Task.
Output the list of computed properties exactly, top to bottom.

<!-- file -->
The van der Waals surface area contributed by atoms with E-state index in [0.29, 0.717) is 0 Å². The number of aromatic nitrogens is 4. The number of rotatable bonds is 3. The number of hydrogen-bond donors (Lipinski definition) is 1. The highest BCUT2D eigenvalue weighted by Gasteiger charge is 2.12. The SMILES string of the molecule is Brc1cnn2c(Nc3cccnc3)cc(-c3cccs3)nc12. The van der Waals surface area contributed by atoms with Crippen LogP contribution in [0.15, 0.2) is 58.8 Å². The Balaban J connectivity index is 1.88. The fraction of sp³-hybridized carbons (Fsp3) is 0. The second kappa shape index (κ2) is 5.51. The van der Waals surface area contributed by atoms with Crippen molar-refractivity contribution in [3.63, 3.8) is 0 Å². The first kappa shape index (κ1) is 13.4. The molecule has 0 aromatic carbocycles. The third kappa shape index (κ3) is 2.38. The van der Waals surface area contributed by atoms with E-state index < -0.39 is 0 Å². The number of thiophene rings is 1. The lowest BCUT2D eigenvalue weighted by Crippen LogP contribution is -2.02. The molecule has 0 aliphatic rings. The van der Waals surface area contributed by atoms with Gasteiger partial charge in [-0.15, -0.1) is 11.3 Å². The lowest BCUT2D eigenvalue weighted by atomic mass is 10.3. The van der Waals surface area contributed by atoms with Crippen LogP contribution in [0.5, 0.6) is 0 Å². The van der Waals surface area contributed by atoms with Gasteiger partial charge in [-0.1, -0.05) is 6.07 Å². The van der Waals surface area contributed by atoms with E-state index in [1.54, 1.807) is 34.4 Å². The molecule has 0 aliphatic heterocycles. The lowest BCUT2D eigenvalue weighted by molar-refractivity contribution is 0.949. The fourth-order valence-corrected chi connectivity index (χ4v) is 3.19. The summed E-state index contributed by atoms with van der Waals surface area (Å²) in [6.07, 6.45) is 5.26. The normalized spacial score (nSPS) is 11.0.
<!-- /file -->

The van der Waals surface area contributed by atoms with E-state index in [0.29, 0.717) is 0 Å². The number of aromatic nitrogens is 4. The number of rotatable bonds is 3. The number of hydrogen-bond donors (Lipinski definition) is 1. The highest BCUT2D eigenvalue weighted by Gasteiger charge is 2.12. The SMILES string of the molecule is Brc1cnn2c(Nc3cccnc3)cc(-c3cccs3)nc12. The van der Waals surface area contributed by atoms with Crippen LogP contribution in [0.15, 0.2) is 58.8 Å². The Balaban J connectivity index is 1.88. The fraction of sp³-hybridized carbons (Fsp3) is 0. The second kappa shape index (κ2) is 5.51. The van der Waals surface area contributed by atoms with Crippen molar-refractivity contribution in [3.63, 3.8) is 0 Å². The first kappa shape index (κ1) is 13.4. The molecule has 0 aromatic carbocycles. The third kappa shape index (κ3) is 2.38. The van der Waals surface area contributed by atoms with E-state index < -0.39 is 0 Å². The number of thiophene rings is 1. The lowest BCUT2D eigenvalue weighted by Crippen LogP contribution is -2.02. The molecule has 0 aliphatic rings. The van der Waals surface area contributed by atoms with Gasteiger partial charge in [-0.15, -0.1) is 11.3 Å². The lowest BCUT2D eigenvalue weighted by atomic mass is 10.3. The van der Waals surface area contributed by atoms with Crippen LogP contribution in [0.5, 0.6) is 0 Å². The van der Waals surface area contributed by atoms with Gasteiger partial charge in [-0.1, -0.05) is 6.07 Å². The van der Waals surface area contributed by atoms with E-state index in [1.54, 1.807) is 34.4 Å². The molecule has 0 aliphatic heterocycles. The lowest BCUT2D eigenvalue weighted by molar-refractivity contribution is 0.949. The fourth-order valence-corrected chi connectivity index (χ4v) is 3.19. The summed E-state index contributed by atoms with van der Waals surface area (Å²) in [6.07, 6.45) is 5.26. The normalized spacial score (nSPS) is 11.0.